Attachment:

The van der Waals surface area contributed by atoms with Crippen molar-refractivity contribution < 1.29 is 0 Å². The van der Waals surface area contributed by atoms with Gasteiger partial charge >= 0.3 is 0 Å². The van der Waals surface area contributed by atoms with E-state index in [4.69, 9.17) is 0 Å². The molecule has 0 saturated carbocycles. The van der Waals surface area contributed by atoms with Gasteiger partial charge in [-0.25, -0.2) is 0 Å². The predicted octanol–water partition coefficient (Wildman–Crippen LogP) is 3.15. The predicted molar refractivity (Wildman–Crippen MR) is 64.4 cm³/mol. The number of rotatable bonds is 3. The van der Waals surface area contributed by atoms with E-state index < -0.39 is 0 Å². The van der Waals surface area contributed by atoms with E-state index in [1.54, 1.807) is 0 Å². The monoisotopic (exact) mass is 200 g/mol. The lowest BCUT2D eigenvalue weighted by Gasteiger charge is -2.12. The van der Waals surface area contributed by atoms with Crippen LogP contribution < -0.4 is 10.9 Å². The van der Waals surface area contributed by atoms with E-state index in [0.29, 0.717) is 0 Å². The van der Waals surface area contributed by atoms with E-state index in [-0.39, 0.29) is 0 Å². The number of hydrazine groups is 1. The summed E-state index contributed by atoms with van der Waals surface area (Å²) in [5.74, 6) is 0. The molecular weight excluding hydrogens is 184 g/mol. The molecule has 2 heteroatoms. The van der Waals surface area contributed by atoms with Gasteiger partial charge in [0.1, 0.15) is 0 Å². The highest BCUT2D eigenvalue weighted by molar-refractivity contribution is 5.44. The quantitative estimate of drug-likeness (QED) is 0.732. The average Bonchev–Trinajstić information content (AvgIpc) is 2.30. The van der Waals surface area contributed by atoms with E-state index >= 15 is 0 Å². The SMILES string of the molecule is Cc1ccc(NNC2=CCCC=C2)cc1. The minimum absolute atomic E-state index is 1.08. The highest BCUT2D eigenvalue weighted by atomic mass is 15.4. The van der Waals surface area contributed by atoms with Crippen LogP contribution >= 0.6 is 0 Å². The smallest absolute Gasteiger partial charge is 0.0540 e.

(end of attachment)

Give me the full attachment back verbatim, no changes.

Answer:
The van der Waals surface area contributed by atoms with Crippen molar-refractivity contribution < 1.29 is 0 Å². The van der Waals surface area contributed by atoms with Gasteiger partial charge >= 0.3 is 0 Å². The van der Waals surface area contributed by atoms with E-state index in [4.69, 9.17) is 0 Å². The molecule has 0 saturated carbocycles. The van der Waals surface area contributed by atoms with Gasteiger partial charge in [-0.25, -0.2) is 0 Å². The predicted octanol–water partition coefficient (Wildman–Crippen LogP) is 3.15. The predicted molar refractivity (Wildman–Crippen MR) is 64.4 cm³/mol. The number of rotatable bonds is 3. The van der Waals surface area contributed by atoms with E-state index < -0.39 is 0 Å². The van der Waals surface area contributed by atoms with E-state index in [1.54, 1.807) is 0 Å². The monoisotopic (exact) mass is 200 g/mol. The lowest BCUT2D eigenvalue weighted by Gasteiger charge is -2.12. The van der Waals surface area contributed by atoms with Crippen LogP contribution < -0.4 is 10.9 Å². The van der Waals surface area contributed by atoms with E-state index in [0.29, 0.717) is 0 Å². The van der Waals surface area contributed by atoms with E-state index in [-0.39, 0.29) is 0 Å². The number of hydrazine groups is 1. The summed E-state index contributed by atoms with van der Waals surface area (Å²) in [5.74, 6) is 0. The molecular weight excluding hydrogens is 184 g/mol. The molecule has 2 heteroatoms. The van der Waals surface area contributed by atoms with Gasteiger partial charge in [0.1, 0.15) is 0 Å². The highest BCUT2D eigenvalue weighted by molar-refractivity contribution is 5.44. The quantitative estimate of drug-likeness (QED) is 0.732. The average Bonchev–Trinajstić information content (AvgIpc) is 2.30. The van der Waals surface area contributed by atoms with E-state index >= 15 is 0 Å². The SMILES string of the molecule is Cc1ccc(NNC2=CCCC=C2)cc1. The minimum absolute atomic E-state index is 1.08. The highest BCUT2D eigenvalue weighted by atomic mass is 15.4. The van der Waals surface area contributed by atoms with Crippen LogP contribution >= 0.6 is 0 Å². The smallest absolute Gasteiger partial charge is 0.0540 e.